World War I, Economic Mobilization For

views updated


WORLD WAR I, ECONOMIC MOBILIZATION FOR. European demands for war supplies mobilized some sectors of the American economy before the United States entered World War I. Exports increased from $2.1 billion to $2.6 billion annually between 1911 and 1914 and jumped to $5.7 billion in 1916. Changes in the public sector were less dramatic. The government established the National Advisory Committee for Aeronautics, the U.S. Shipping Board, and the Council of National Defense, with an advisory commission, before 1917. But President Woodrow Wilson's policy of neutrality and the powerful peace sentiment in Congress and the rest of the country precluded systematic planning for a war economy.

The private nature of economic mobilization in the United States did not disappear after U.S. entry into the war on 6 April 1917. Throughout the spring and summer, volunteer committees of corporation executives tried to design production, transportation, and price schedules for army and navy supplies. Congress and the president, in the meantime, clashed over the nature of the government's economic policies and administrative controls, and the military services scrambled for supplies in an essentially free market. But much of the output of vital materials, such as steel and coal, had already been committed for months in advance to private and Allied purchasers.

In July 1917 the president increased the scope and power of the U.S. Shipping Board and established the War Industries Board (WIB) to regularize business-government relations. On 10 August Congress empowered the president to control food and fuel supplies and to fix a minimum price for wheat. Congress continued to yield to presidential initiatives in subsequent months, albeit reluctantly, and the War Trade Board, the Alien Property Custodian, and the Aircraft Board appeared in October. By that time, the administration had also taken the first tentative steps toward fixing prices on industrial raw materials.

Urgent Allied demands for ships and munitions, as well as transportation breakdowns in the desperate winter months of 1917–1918, touched off a much more rigorous extension of public economic controls in 1918. The president enlarged and redefined the functions of the WIB early in March and set up the National War Labor Board and the War Finance Corporation in April. The WIB's Price Fixing Committee negotiated a series of maximum prices with raw-material producers, and its Priorities Board broadened the range of restrictions on nonwar production. The military services launched a variety of internal reforms that made it easier for the board to coordinate its economic policies.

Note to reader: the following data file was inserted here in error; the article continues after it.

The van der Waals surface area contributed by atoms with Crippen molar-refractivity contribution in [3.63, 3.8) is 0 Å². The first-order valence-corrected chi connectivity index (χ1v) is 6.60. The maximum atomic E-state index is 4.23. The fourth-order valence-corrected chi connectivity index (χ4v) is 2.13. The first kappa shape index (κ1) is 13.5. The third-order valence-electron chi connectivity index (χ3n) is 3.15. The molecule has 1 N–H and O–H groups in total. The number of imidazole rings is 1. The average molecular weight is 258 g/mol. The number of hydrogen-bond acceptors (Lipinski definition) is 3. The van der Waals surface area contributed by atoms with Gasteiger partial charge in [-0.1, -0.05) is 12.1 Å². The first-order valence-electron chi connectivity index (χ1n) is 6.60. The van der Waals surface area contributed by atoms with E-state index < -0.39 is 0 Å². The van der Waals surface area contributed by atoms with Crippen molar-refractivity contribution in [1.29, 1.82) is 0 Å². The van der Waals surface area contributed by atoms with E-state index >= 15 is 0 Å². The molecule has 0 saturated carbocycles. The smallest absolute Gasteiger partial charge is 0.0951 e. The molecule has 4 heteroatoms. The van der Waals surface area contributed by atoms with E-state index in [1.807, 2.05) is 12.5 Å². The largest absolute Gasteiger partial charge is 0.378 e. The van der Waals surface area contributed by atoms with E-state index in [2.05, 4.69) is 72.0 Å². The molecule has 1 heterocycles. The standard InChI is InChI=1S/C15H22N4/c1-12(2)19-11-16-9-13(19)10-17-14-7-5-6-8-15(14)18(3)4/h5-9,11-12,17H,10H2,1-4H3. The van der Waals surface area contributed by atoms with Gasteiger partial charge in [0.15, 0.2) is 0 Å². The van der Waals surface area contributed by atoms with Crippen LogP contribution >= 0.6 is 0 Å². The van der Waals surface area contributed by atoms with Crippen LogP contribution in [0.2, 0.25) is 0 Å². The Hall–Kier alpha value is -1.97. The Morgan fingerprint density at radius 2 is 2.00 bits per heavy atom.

Wilson inaugurated a series of weekly meetings with his top war administrators in the spring of 1918, but the administration never fully centralized the responsibility for economic mobilization. The WIB offered the greatest potential for such a development, but the armistice of November 1918 came before all aspects of economic mobilization were fully integrated. Achievements varied, therefore, from one sector of the economy to another. By the time of the armistice, for instance, there were surpluses in some agricultural products and industrial raw materials, while production lagged in ships and aircraft.


Beaver, Daniel R. Newton D. Baker and the American War Effort, 1917–1919. Lincoln: University of Nebraska Press, 1966.

Cuff, Robert D. The War Industries Board: Business-Government Relations During World War I. Baltimore: Johns Hopkins University Press, 1973.

Urofsky, Melvin I. Big Steel and the Wilson Administration: A Study in Business-Government Relations. Columbus: Ohio State University Press, 1969.

Robert D.Cuff/c. w.

See alsoCouncil of National Defense ; Distribution of Goods and Services ; National War Labor Board, World War I ; Price and Wage Controls ; Shipping Board, U.S. ; War Finance Corporation ; War Industries Board ; War Trade Board .

About this article

World War I, Economic Mobilization For

Updated About content Print Article